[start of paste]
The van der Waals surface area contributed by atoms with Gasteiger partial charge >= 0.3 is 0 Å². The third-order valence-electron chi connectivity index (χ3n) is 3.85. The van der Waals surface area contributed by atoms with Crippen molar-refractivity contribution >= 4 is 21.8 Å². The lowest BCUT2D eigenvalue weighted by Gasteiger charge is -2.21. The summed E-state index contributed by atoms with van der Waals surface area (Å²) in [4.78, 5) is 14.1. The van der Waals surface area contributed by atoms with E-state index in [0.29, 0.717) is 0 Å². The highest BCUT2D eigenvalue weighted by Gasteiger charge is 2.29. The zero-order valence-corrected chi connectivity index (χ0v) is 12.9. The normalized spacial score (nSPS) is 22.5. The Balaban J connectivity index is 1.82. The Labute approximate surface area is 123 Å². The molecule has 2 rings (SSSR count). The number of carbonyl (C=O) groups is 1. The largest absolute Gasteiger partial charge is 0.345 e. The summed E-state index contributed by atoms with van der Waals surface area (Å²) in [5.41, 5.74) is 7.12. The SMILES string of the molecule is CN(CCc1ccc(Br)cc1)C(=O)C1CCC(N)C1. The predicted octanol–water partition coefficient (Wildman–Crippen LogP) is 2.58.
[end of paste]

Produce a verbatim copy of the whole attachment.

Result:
The van der Waals surface area contributed by atoms with Gasteiger partial charge >= 0.3 is 0 Å². The third-order valence-electron chi connectivity index (χ3n) is 3.85. The van der Waals surface area contributed by atoms with Crippen molar-refractivity contribution >= 4 is 21.8 Å². The lowest BCUT2D eigenvalue weighted by Gasteiger charge is -2.21. The summed E-state index contributed by atoms with van der Waals surface area (Å²) in [4.78, 5) is 14.1. The van der Waals surface area contributed by atoms with E-state index in [0.29, 0.717) is 0 Å². The highest BCUT2D eigenvalue weighted by Gasteiger charge is 2.29. The zero-order valence-corrected chi connectivity index (χ0v) is 12.9. The normalized spacial score (nSPS) is 22.5. The Balaban J connectivity index is 1.82. The Labute approximate surface area is 123 Å². The molecule has 2 rings (SSSR count). The number of carbonyl (C=O) groups is 1. The largest absolute Gasteiger partial charge is 0.345 e. The summed E-state index contributed by atoms with van der Waals surface area (Å²) in [5.41, 5.74) is 7.12. The SMILES string of the molecule is CN(CCc1ccc(Br)cc1)C(=O)C1CCC(N)C1. The predicted octanol–water partition coefficient (Wildman–Crippen LogP) is 2.58.